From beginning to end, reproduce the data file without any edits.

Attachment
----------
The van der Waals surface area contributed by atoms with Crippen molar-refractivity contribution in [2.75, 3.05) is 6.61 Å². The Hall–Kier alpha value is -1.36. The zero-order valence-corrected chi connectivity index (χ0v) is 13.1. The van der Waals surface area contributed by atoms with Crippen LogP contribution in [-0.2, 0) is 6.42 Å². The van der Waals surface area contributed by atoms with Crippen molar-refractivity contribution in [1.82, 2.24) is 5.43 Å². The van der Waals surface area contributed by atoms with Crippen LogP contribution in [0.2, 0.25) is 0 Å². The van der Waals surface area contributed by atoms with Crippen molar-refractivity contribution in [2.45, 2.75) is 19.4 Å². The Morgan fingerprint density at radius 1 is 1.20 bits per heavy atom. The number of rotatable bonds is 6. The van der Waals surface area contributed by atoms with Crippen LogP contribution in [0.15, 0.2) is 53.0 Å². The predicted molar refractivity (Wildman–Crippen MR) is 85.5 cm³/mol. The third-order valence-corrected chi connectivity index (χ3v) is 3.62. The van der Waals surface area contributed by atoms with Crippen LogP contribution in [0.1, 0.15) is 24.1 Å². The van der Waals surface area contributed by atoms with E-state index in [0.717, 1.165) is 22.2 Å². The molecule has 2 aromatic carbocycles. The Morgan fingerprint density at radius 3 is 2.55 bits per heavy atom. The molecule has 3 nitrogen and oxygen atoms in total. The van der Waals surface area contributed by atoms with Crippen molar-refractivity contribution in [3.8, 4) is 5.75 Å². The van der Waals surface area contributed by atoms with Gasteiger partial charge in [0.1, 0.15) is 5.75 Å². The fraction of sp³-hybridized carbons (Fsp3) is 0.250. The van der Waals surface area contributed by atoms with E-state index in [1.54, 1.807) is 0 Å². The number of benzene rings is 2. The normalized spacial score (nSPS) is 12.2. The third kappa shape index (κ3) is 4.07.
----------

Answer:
The van der Waals surface area contributed by atoms with Crippen molar-refractivity contribution in [2.75, 3.05) is 6.61 Å². The Hall–Kier alpha value is -1.36. The zero-order valence-corrected chi connectivity index (χ0v) is 13.1. The van der Waals surface area contributed by atoms with Crippen LogP contribution in [-0.2, 0) is 6.42 Å². The van der Waals surface area contributed by atoms with Crippen molar-refractivity contribution in [1.82, 2.24) is 5.43 Å². The van der Waals surface area contributed by atoms with Crippen LogP contribution in [0.2, 0.25) is 0 Å². The van der Waals surface area contributed by atoms with Crippen molar-refractivity contribution in [2.45, 2.75) is 19.4 Å². The Morgan fingerprint density at radius 1 is 1.20 bits per heavy atom. The number of rotatable bonds is 6. The van der Waals surface area contributed by atoms with Crippen LogP contribution in [0.15, 0.2) is 53.0 Å². The predicted molar refractivity (Wildman–Crippen MR) is 85.5 cm³/mol. The third-order valence-corrected chi connectivity index (χ3v) is 3.62. The van der Waals surface area contributed by atoms with Crippen LogP contribution in [0.1, 0.15) is 24.1 Å². The van der Waals surface area contributed by atoms with E-state index in [0.717, 1.165) is 22.2 Å². The molecule has 2 aromatic carbocycles. The Morgan fingerprint density at radius 3 is 2.55 bits per heavy atom. The molecule has 3 nitrogen and oxygen atoms in total. The van der Waals surface area contributed by atoms with Crippen molar-refractivity contribution in [3.8, 4) is 5.75 Å². The van der Waals surface area contributed by atoms with Gasteiger partial charge in [0.1, 0.15) is 5.75 Å². The fraction of sp³-hybridized carbons (Fsp3) is 0.250. The van der Waals surface area contributed by atoms with E-state index in [1.54, 1.807) is 0 Å². The number of benzene rings is 2. The normalized spacial score (nSPS) is 12.2. The third kappa shape index (κ3) is 4.07.